“We’re planning to launch Munchen as a serial, though right now we’re still experimenting with format. Will it be a web comic? A series of e-books? A full-cast audio production? Surely the answer will come to us in a dream, or leap out from behind a door when we least expect it.
Meanwhile, we’re going to chatter at you about writing, weird fiction, creatures with sharp teeth, and the forgotten places at the far corners of the psyche. Oh and also TV.” [via]
This fourth collection of the Locke & Key series is clearly moving into the climax of the entire series arc. (There are two more volumes to go.) The pace is often much faster than in earlier parts of the series; chapter three (“February”) in particular barrels through a whole mess of events, often realizing a whole complicated day’s adventure in a single panel. Over the course of this collection, six new magic keys are introduced, a pace that more than doubles the rate of the earlier numbers. The graphic violence is probably more extreme than in any of the prior volumes as well.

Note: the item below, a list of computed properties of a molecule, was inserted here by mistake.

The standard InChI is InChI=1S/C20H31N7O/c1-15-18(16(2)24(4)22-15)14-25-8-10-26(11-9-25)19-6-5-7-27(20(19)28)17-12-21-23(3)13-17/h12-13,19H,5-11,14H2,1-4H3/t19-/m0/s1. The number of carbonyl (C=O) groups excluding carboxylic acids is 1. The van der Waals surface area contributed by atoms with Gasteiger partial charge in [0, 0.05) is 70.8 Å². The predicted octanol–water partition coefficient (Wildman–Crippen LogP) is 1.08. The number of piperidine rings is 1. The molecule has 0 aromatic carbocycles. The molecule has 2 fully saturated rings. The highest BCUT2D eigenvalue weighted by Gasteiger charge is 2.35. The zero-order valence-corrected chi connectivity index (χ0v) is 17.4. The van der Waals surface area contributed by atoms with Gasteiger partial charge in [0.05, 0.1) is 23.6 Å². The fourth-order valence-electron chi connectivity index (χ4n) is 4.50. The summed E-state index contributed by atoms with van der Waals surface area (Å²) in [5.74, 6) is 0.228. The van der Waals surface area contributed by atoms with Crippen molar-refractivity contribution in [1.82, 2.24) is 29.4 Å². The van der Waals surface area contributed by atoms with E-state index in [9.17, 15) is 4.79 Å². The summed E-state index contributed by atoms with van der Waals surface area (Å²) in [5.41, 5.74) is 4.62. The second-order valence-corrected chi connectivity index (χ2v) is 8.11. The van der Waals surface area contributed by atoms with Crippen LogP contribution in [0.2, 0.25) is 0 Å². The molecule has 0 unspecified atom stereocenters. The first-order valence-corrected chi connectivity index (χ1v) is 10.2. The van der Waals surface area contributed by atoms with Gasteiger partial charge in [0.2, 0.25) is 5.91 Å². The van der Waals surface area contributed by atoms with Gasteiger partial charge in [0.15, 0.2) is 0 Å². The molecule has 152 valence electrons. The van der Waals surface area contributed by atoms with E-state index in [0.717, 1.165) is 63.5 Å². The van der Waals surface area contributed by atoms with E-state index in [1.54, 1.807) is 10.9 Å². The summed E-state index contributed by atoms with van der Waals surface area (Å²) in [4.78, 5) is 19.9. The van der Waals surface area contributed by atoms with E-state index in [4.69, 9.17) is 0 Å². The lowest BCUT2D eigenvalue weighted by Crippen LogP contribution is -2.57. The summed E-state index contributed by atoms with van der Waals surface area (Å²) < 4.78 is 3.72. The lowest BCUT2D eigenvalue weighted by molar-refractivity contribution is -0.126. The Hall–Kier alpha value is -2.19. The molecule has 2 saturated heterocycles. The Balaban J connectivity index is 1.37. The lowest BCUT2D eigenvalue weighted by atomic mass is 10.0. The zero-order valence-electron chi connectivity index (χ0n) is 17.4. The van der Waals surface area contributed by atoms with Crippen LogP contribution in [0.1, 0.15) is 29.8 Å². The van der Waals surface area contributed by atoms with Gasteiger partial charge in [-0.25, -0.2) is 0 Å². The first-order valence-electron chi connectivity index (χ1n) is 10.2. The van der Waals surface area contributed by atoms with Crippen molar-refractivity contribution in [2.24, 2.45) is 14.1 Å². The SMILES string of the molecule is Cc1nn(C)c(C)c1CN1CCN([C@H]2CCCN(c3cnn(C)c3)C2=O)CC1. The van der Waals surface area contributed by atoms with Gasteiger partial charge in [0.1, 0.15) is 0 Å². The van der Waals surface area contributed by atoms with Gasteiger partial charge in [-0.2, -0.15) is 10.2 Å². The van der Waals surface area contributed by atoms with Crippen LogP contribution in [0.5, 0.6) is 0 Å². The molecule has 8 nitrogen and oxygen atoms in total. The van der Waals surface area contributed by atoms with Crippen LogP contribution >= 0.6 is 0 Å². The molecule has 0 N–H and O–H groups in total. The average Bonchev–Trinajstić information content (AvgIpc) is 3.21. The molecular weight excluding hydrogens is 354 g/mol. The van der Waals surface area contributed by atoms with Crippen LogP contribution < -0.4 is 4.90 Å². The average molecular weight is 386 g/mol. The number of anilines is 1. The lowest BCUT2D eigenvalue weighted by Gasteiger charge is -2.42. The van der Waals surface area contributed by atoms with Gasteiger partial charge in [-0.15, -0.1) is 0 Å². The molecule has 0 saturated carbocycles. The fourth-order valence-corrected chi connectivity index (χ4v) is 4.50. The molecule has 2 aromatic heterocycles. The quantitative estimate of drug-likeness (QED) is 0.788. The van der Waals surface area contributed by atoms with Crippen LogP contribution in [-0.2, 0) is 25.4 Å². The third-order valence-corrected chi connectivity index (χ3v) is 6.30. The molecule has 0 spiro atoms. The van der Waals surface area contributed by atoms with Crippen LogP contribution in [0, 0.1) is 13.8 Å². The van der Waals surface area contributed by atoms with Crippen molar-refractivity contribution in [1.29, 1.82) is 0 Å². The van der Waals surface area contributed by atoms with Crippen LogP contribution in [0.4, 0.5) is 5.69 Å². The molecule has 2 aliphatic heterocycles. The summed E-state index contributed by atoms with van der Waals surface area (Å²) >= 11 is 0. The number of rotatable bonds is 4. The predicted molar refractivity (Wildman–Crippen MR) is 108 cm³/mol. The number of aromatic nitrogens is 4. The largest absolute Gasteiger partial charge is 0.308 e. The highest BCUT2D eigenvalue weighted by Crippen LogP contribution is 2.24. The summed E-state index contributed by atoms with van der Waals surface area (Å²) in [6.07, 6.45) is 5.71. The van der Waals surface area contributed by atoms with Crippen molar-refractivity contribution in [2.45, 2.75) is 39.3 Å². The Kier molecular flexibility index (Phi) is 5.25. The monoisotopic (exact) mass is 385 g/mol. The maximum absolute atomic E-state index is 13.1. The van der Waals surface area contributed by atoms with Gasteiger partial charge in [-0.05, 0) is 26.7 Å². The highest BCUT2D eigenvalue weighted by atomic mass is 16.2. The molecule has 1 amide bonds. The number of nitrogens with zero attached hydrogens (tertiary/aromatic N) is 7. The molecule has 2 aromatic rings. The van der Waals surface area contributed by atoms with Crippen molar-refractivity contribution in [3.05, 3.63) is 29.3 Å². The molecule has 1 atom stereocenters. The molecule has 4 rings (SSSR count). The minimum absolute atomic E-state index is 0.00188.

The motivation of our prime villain Dodge becomes clearer to the reader in these stories, at the same time as his culpability starts to become evident to the Locke family. It appears that the stakes may be far higher than the well-being of the Lockes or Keyhouse. But not all the evil in these comics is supernatural. The commentary on homophobia that had been introduced earlier in the series is supplemented with some candid observations of/on racism. Some readers might find these a little preachy, but I thought they were handled artfully, and they speak to the tenor of the times.